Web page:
The Medicare Shared Savings Program allows a variety of providers, including post-acute care provider, who voluntarily agrees to coordinate care for patients. They must, however, meet certain quality metrics to share in any savings they achieve. Those Affordable Care Organizations that elect to share losses have the opportunity to also share in greater savings. The success of each Affordable Care Organization is determined by approximately 30 quality measures organized into four domains. These domains include patient experience, care coordination, safety, and preventive health in at-risk populations. The higher the quality of care providers deliver, the more shared savings their Affordable Care Organization can earn, as long as they also lower growth in health care expenditures.
Although the Centers for Medicare and Medicaid Services (CMS) proposed the Affordable Care Organization model, currently there are several different varieties of an Affordable Care Organization available for patients. Typically, Affordable Care Organizations consist of a large payer, like an insurance company, coupled with a large group of healthcare providers. In addition, there are large employers that are taking advantage of the shared savings, partnering with healthcare systems, and removing the insurers altogether. The design of an Affordable Care Organization is based on the principle that each provider will be held accountable for the cost and quality of the care provided, prevention of disease, and avoidance of waste.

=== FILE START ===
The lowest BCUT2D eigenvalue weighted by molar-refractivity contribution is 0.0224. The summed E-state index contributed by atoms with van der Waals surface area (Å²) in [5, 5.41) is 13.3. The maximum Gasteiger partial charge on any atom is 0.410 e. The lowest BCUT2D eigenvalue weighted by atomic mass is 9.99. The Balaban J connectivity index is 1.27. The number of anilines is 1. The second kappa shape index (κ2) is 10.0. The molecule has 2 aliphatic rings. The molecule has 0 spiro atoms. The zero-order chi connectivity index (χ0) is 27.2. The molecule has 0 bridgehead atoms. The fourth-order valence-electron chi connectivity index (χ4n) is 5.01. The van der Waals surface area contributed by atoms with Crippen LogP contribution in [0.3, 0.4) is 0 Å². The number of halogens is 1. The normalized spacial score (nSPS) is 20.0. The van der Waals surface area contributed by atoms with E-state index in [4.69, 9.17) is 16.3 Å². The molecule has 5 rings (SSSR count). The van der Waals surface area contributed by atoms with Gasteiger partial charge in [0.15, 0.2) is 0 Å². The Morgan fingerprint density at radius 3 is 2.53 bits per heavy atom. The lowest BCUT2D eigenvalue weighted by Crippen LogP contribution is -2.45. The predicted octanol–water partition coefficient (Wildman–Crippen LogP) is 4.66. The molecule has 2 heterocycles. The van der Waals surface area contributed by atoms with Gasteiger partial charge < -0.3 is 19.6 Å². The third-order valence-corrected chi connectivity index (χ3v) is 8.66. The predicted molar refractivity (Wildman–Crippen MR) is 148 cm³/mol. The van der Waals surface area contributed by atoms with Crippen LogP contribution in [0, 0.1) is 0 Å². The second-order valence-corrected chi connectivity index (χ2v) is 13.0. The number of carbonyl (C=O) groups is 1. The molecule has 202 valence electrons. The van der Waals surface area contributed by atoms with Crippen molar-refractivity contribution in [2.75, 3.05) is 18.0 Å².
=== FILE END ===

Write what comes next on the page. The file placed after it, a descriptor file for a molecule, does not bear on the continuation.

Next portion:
There are challenges with Affordable Care Organizations which include the lack of how Affordable Care Organization should be implemented. The American Hospital Association estimated that Affordable Care Organization formation incurs high startup costs and enormous annual expenses. Affordable Care Organization risk violating antitrust laws if they drive up costs through reducing competition. To address the antitrust violation concern, the US Department of Justice offered a voluntary antitrust review process for Affordable Care Organization.
Significant challenges face primary-care physicians who join an Affordable Care Organization via a group practice, hospital-medical practice alignment, or another joint venture such as an independent practice association. Physician groups need a robust Electronic Health Record system with advanced reporting, disease registries, and patient population care management. Organizations that achieve Patient-Centered Medical Home accreditation have mastered these functions and are further along the road to meeting Affordable Care Organization metrics.